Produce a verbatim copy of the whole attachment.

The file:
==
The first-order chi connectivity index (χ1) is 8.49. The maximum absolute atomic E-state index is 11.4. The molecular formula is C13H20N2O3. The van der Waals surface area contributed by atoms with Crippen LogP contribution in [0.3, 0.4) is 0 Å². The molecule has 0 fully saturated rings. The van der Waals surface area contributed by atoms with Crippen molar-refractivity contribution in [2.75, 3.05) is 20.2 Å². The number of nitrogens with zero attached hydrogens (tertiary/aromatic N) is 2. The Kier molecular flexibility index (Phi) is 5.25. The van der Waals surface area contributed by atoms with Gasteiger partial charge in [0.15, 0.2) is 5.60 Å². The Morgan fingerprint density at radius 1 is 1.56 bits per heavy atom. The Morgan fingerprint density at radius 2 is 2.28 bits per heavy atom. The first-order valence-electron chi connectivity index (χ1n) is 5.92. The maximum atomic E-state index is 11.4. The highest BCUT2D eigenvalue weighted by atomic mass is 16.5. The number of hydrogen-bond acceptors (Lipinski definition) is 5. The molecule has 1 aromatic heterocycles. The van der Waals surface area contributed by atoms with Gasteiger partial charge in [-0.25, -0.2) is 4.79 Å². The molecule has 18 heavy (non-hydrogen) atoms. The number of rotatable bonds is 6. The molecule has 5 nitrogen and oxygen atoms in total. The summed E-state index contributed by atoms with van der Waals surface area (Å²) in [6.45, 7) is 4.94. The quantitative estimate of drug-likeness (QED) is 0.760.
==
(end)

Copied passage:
The first-order chi connectivity index (χ1) is 8.49. The maximum absolute atomic E-state index is 11.4. The molecular formula is C13H20N2O3. The van der Waals surface area contributed by atoms with Crippen LogP contribution in [0.3, 0.4) is 0 Å². The molecule has 0 fully saturated rings. The van der Waals surface area contributed by atoms with Crippen molar-refractivity contribution in [2.75, 3.05) is 20.2 Å². The number of nitrogens with zero attached hydrogens (tertiary/aromatic N) is 2. The Kier molecular flexibility index (Phi) is 5.25. The van der Waals surface area contributed by atoms with Gasteiger partial charge in [0.15, 0.2) is 5.60 Å². The Morgan fingerprint density at radius 1 is 1.56 bits per heavy atom. The Morgan fingerprint density at radius 2 is 2.28 bits per heavy atom. The first-order valence-electron chi connectivity index (χ1n) is 5.92. The maximum atomic E-state index is 11.4. The highest BCUT2D eigenvalue weighted by atomic mass is 16.5. The number of hydrogen-bond acceptors (Lipinski definition) is 5. The molecule has 1 aromatic heterocycles. The van der Waals surface area contributed by atoms with Gasteiger partial charge in [-0.25, -0.2) is 4.79 Å². The molecule has 18 heavy (non-hydrogen) atoms. The number of rotatable bonds is 6. The molecule has 5 nitrogen and oxygen atoms in total. The summed E-state index contributed by atoms with van der Waals surface area (Å²) in [6.45, 7) is 4.94. The quantitative estimate of drug-likeness (QED) is 0.760.